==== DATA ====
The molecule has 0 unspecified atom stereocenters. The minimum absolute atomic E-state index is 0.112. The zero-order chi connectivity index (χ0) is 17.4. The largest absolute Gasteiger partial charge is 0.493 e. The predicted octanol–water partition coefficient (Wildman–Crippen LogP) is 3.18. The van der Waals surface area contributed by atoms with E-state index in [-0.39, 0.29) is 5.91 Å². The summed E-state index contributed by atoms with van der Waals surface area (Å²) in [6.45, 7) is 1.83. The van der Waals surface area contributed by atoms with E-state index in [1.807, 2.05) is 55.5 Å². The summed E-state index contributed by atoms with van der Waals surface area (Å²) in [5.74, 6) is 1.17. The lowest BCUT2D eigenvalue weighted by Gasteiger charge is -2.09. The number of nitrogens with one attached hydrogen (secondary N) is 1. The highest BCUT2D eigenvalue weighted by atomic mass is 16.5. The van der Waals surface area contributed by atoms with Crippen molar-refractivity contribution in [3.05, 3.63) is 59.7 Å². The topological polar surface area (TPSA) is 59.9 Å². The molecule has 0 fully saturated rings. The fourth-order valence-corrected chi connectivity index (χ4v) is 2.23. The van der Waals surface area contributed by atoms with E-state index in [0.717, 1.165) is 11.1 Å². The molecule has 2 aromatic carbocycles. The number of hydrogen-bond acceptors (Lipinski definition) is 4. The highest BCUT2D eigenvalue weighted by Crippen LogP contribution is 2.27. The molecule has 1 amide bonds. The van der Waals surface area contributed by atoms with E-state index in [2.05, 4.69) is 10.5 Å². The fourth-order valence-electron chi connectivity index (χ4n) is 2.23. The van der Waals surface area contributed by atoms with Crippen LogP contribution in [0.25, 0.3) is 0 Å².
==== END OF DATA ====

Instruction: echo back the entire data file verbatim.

The molecule has 0 unspecified atom stereocenters. The minimum absolute atomic E-state index is 0.112. The zero-order chi connectivity index (χ0) is 17.4. The largest absolute Gasteiger partial charge is 0.493 e. The predicted octanol–water partition coefficient (Wildman–Crippen LogP) is 3.18. The van der Waals surface area contributed by atoms with E-state index in [-0.39, 0.29) is 5.91 Å². The summed E-state index contributed by atoms with van der Waals surface area (Å²) in [6.45, 7) is 1.83. The van der Waals surface area contributed by atoms with E-state index in [1.807, 2.05) is 55.5 Å². The summed E-state index contributed by atoms with van der Waals surface area (Å²) in [5.74, 6) is 1.17. The lowest BCUT2D eigenvalue weighted by Gasteiger charge is -2.09. The number of nitrogens with one attached hydrogen (secondary N) is 1. The highest BCUT2D eigenvalue weighted by atomic mass is 16.5. The van der Waals surface area contributed by atoms with Crippen molar-refractivity contribution in [3.05, 3.63) is 59.7 Å². The topological polar surface area (TPSA) is 59.9 Å². The molecule has 0 fully saturated rings. The fourth-order valence-corrected chi connectivity index (χ4v) is 2.23. The van der Waals surface area contributed by atoms with E-state index in [0.717, 1.165) is 11.1 Å². The molecule has 2 aromatic carbocycles. The number of hydrogen-bond acceptors (Lipinski definition) is 4. The highest BCUT2D eigenvalue weighted by Crippen LogP contribution is 2.27. The molecule has 1 amide bonds. The van der Waals surface area contributed by atoms with E-state index in [2.05, 4.69) is 10.5 Å². The fourth-order valence-electron chi connectivity index (χ4n) is 2.23. The van der Waals surface area contributed by atoms with Crippen LogP contribution in [0.25, 0.3) is 0 Å².